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jenelle_vallee

3 Year old Seed Grown Lemon Sapling

Hello everyone ūüėä this is my 3 year old lemon tree and the food I use for my citrus, grow from seed, I was wondering if there is any way I can try and promote it to flower, I've been reading about node counts and contingency branching and something about pinching the tips of the branches to force mature the branches to flower, any suggestions are greatly appreciated, also I just noticed my 11 year old cat photo bombed the tree ūü§£

Comments (27)

  • Dave in NoVA ‚ÄĘ N. Virginia ‚ÄĘ zone 7A
    last year
    last modified: last year

    You may not be too far away from getting flowers! Maybe a couple more years? Most lemons from seed can take anywhere from 4 to 10 years depending on culture and growing season. You must not prune your tree, as that will keep it in a vegetative phase rather than encouraging the development of mature growth capable of blooming. Once blooms appear, they will likely appear near the top of the tree, where the foliage is first to 'mature'. But over the following years it should bloom further down. At that point you can probably trim it back a bit.

    I would move your plant into a larger pot this summer. It needs to put on more growth and develop a larger root system.

    What kind of lemon seed did you plant? There are a number of different lemons. Most can grow true-to-type, but Meyer Lemon will not.

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  • CA Kate z9
    last year

    I know this is off-topic, but, Dave, Meyer Lemon is an ancient cross. I would have thought that, by now, the genome would be stable. You say it is not. Why?

    Janelle, good luck with that lemon, whatever it is. It is a beautiful plant.

  • poncirusguy6b452xx
    last year

    Node count needs to be over 150-200 for good flowering.

  • Dave in NoVA ‚ÄĘ N. Virginia ‚ÄĘ zone 7A
    last year
    last modified: last year

    CA Kate, I'm going by nearly everything I've read about Meyer. And by what Dr. Malcolm Manners wrote about it. I probably should have said, "It will likely not grow true-to-type".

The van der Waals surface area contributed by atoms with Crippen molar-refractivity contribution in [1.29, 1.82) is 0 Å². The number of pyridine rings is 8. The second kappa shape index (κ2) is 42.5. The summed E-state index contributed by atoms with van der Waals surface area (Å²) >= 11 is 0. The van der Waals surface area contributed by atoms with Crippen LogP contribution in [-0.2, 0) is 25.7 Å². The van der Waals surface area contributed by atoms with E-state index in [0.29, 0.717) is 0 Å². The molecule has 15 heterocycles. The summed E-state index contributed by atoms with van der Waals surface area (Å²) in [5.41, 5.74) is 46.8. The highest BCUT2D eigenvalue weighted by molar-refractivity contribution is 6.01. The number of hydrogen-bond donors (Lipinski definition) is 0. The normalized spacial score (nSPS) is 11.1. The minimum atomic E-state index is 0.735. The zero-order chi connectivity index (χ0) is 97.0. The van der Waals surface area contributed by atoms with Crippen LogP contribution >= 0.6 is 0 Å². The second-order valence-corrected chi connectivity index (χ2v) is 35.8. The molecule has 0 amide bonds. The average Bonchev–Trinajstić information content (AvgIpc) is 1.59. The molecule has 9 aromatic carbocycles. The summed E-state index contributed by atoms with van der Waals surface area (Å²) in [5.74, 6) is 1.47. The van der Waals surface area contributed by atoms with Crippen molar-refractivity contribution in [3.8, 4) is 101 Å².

• Silica
    last year

    Dave in NoVA is correct, Meyer lemons do not produce true from seed.

  • Howard Martin
    last year

     They  say , that there is only  one variety or Meyer lemon   but Evey time, you plant the seeds from It is classified  as a new  variety   to me that me that means many varieties it


    Howard

  • poncirusguy6b452xx
    last year
    last modified: last year

    Howard you are correct. Their naves are MUT MEYER

  • Howard Martin
    last year

    CA Kate z9  so,,


      They are a true hybrid  and from their seeds what comes up  is always  considered a new variety  and seeds some times  never  Howard true because they are  the products of sexual reproduction so if you want the same as you had before  you might have graft  or roo or root a cutting


    Howard

  • Howard Martin
    last year

      I think I know how  the Cold  hardy lemon varieties develop it's from the bitter orange   that is in the  background genetics  there's  bit of    ponicrus  trifolata in the ancient back ground so when  the new cold  hardy variety develop  the   trifolata sides of them is coming back through  see they have the genetics  but not often triggered 


    Howard 


    Hoanetics for It but most of the time it's not triggered

  • Howard Martin
    last year

      Lemons are  hybrid between a citron and  bitter orange that means some   citrus ponicrus trifolata genes are in the  back ground  but rarely triggered   so  the lemons have  the genetics to handle the cold  mostly citron side Is triggered and that is what is happening most of the time  why lemons usually can't handle the cold wheather.  




      cold

  • Howard Martin
    last year

    Ponicrusguy6b4 52xx I figured out something  that maybe I wasn't supposed to about lemons. Lemons are a hybrid between bitter orange and citron   bitter orange is  ponicrus trifolata  most of the time the citron side comes out but rarely happens   the  bitter orange side is genetics triggered   that is why some lemon varieties c develop the ability to handle the co more cold  but but not most . See

  • poncirusguy6b452xx
    last year

    I thought lemons were a cross between a sour orange and a citron. I thought the Seville sour is often referred as a bitter orange. I am not sure where I saw that.

  • CA Kate z9
    last year

    I guess I don't read enough. I thought an orange was an orange, a lemon a lemon and a grapefruit/pomella just that. I guess I was wrong.

    Of course, then there are all the crosses. (sigh. oh dear, so complicated.)

  • Jenelle Vallee
    Original Author
    2 months ago